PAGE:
Food Security and Access to a
Healthy Diet in Low-Income Populations

To set the stage for its examination of evidence to support the feasibility of defining the adequacy of Supplemental Nutrition Assistance Program (SNAP) allotments, the committee first reviewed evidence on relationships between participation in SNAP and the potential for participants to reach the goals of improved food security and access to a healthy diet. This evidence on program outcomes underpins the committee’s examination of individual, household, environmental, and program-related factors that serve as components of a science-driven definition of the adequacy of SNAP allotments. The chapter first examines trends in food production, availability, and consumption at the population level. Although food availability data do not account for spoilage and other losses and do not provide a direct measure of consumption, they do serve as an indicator of food consumption trends over time. Next, the chapter examines food purchasing patterns and dietary intake among low-income households and SNAP participants. The chapter then describes evidence on access to a healthy diet and food insecurity among low-income SNAP-eligible as well as SNAP-participating households, including evidence on the impact of SNAP benefits. Next is a discussion of the data and analytical challenges faced in assessing the adequacy of SNAP allotments. The final section presents a summary of findings and conclusions.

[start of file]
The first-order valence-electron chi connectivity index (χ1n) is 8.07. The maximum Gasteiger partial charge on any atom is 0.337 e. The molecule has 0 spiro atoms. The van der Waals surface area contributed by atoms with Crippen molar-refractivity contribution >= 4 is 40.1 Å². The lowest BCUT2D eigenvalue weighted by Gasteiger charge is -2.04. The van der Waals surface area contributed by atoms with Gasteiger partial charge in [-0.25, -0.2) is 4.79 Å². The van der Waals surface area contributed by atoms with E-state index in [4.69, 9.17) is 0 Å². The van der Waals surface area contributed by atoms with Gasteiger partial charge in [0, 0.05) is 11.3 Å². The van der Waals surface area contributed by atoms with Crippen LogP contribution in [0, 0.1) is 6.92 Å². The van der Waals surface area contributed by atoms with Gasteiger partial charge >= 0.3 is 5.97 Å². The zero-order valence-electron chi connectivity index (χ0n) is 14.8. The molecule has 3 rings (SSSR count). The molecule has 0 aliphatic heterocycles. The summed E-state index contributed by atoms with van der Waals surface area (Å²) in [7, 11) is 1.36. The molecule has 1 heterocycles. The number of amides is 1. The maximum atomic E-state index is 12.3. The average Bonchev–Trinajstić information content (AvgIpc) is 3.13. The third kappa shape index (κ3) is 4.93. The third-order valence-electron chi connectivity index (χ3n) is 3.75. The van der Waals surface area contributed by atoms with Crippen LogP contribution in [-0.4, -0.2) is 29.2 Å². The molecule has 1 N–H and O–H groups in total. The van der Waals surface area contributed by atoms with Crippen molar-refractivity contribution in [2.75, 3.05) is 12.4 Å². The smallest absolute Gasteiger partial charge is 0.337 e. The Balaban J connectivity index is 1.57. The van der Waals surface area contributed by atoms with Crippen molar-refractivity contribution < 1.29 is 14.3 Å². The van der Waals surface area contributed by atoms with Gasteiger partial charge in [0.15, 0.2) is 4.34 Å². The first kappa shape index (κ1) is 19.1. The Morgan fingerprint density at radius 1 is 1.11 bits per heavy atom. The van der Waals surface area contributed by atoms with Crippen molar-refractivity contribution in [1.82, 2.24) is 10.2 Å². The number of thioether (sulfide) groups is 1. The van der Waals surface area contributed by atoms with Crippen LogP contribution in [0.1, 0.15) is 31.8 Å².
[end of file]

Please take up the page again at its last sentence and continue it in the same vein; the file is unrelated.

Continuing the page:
Changes in food production over the course of the last century have led to an increase in total calories available per capita, as well as a change in

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